The best way to enter the data is a few bars at a time. Enter all the parts, and balance them before going on to the next section. When entering data, all the parameters are automatically defaulted from the previous entry. Therefore, only those parameters that have changed need be entered, before the item is accepted. Repeated notes are very simple, only requiring F12 function key for the number of repeated notes required. In any event, only three parameters should generally be entered - Note Name (or Rest), Octave, Note Value. Duration Adjustment, Dynamics, and Pitchbend should normally be handled by Edit functions after the section has been completed for all tracks. When entering, simply let a default value (64 for dynamics,0 for Duration Adjustment and Pitchbend) be carried forward from item to item. At a later point, when a certain amount of the music has been entered, the editing functions for Dynamics, Adjustment, Pitchbend etc. can be used.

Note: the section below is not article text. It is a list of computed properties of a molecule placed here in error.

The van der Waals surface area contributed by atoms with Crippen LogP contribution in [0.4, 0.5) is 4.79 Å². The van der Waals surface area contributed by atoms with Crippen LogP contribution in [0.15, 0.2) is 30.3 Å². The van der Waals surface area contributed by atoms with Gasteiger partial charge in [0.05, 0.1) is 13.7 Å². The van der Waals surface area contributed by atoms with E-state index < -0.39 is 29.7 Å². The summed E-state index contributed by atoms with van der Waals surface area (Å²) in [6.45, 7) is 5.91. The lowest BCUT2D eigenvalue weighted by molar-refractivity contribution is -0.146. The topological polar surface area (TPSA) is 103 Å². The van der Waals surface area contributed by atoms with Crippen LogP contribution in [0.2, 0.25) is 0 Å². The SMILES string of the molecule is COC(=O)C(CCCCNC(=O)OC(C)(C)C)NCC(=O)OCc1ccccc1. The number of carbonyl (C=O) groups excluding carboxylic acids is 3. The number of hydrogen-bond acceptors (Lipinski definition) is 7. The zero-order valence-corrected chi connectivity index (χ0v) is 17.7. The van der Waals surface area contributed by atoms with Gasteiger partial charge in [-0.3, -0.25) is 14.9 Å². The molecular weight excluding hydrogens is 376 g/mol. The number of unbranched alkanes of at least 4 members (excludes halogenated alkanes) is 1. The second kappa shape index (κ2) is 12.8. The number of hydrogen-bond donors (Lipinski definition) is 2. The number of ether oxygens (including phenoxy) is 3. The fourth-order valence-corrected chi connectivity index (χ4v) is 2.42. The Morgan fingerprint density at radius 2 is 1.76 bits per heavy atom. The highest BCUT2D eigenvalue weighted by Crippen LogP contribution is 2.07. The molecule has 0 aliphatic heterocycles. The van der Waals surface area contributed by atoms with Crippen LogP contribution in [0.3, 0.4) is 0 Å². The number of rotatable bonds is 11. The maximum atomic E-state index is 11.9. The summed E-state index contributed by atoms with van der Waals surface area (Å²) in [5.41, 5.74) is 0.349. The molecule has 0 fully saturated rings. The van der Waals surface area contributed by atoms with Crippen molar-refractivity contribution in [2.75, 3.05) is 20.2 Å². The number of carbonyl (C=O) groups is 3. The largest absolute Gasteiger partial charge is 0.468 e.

Always look in the score for opportunities to copy or transpose material. Even if one bar is immediately repeated by the next bar, just do all the tracks on the one bar, and then use the editing function Edit; Copy a Section (Copy by Bar). In much of Ravel's music, two bar phrases are frequently repeated, and the Copy by Bar function is very useful, and saves a lot of time. Material can also be copied or transposed from one track to another (or to several others). The Vertical Copy function is very convenient for this. There are also situations where, although an exact copy or transposition isn't taking place, because the same rhythm is used in all parts, it may still be expedient to use a copy or transposition, and then go in and edit the differences in the pitches.

When you click Edit;Add/Edit/Scan Notes, to start a session of entering data, the program always starts at the item following the last completed item. I find it useful to reset to the last completed item to verify exactly which bar etc. has been entered last. Also, this will set up the defaults for the next item to be entered. Then just press F12 to carry on with data entry.